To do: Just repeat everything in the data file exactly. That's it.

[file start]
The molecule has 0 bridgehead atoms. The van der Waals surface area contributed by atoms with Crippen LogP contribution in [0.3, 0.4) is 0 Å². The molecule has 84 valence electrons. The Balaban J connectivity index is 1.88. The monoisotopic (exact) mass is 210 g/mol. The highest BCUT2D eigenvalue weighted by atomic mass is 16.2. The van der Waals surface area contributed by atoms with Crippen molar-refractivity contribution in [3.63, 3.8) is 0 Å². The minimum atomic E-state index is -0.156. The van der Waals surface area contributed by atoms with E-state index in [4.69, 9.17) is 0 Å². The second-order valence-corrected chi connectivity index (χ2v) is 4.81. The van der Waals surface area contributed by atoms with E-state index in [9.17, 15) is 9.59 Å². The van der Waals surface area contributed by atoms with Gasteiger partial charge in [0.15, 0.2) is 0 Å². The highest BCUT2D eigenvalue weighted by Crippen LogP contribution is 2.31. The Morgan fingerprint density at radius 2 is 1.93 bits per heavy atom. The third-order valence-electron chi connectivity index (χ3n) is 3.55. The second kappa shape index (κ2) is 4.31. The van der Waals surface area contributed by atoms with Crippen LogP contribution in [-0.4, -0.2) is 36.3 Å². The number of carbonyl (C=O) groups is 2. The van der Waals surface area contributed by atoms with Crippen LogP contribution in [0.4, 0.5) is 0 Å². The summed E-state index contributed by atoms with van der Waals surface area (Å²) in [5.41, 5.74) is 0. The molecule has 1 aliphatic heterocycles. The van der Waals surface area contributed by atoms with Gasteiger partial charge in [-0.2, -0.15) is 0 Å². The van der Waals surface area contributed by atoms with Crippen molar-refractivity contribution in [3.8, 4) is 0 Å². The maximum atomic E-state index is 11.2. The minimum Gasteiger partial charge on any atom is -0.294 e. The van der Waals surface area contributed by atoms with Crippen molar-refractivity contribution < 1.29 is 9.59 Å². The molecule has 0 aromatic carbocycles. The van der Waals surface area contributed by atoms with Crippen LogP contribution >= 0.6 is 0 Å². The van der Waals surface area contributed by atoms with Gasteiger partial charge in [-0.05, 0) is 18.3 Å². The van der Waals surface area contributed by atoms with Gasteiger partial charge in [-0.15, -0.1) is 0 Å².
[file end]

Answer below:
The molecule has 0 bridgehead atoms. The van der Waals surface area contributed by atoms with Crippen LogP contribution in [0.3, 0.4) is 0 Å². The molecule has 84 valence electrons. The Balaban J connectivity index is 1.88. The monoisotopic (exact) mass is 210 g/mol. The highest BCUT2D eigenvalue weighted by atomic mass is 16.2. The van der Waals surface area contributed by atoms with Crippen molar-refractivity contribution in [3.63, 3.8) is 0 Å². The minimum atomic E-state index is -0.156. The van der Waals surface area contributed by atoms with E-state index in [4.69, 9.17) is 0 Å². The second-order valence-corrected chi connectivity index (χ2v) is 4.81. The van der Waals surface area contributed by atoms with E-state index in [9.17, 15) is 9.59 Å². The van der Waals surface area contributed by atoms with Gasteiger partial charge in [0.15, 0.2) is 0 Å². The highest BCUT2D eigenvalue weighted by Crippen LogP contribution is 2.31. The Morgan fingerprint density at radius 2 is 1.93 bits per heavy atom. The third-order valence-electron chi connectivity index (χ3n) is 3.55. The second kappa shape index (κ2) is 4.31. The van der Waals surface area contributed by atoms with Crippen LogP contribution in [-0.4, -0.2) is 36.3 Å². The number of carbonyl (C=O) groups is 2. The van der Waals surface area contributed by atoms with Crippen LogP contribution in [0.4, 0.5) is 0 Å². The summed E-state index contributed by atoms with van der Waals surface area (Å²) in [5.41, 5.74) is 0. The molecule has 1 aliphatic heterocycles. The van der Waals surface area contributed by atoms with Gasteiger partial charge in [-0.2, -0.15) is 0 Å². The van der Waals surface area contributed by atoms with Crippen molar-refractivity contribution in [3.8, 4) is 0 Å². The maximum atomic E-state index is 11.2. The minimum Gasteiger partial charge on any atom is -0.294 e. The van der Waals surface area contributed by atoms with Crippen molar-refractivity contribution < 1.29 is 9.59 Å². The molecule has 0 aromatic carbocycles. The van der Waals surface area contributed by atoms with Crippen LogP contribution >= 0.6 is 0 Å². The van der Waals surface area contributed by atoms with Gasteiger partial charge in [-0.05, 0) is 18.3 Å². The van der Waals surface area contributed by atoms with Gasteiger partial charge in [-0.15, -0.1) is 0 Å².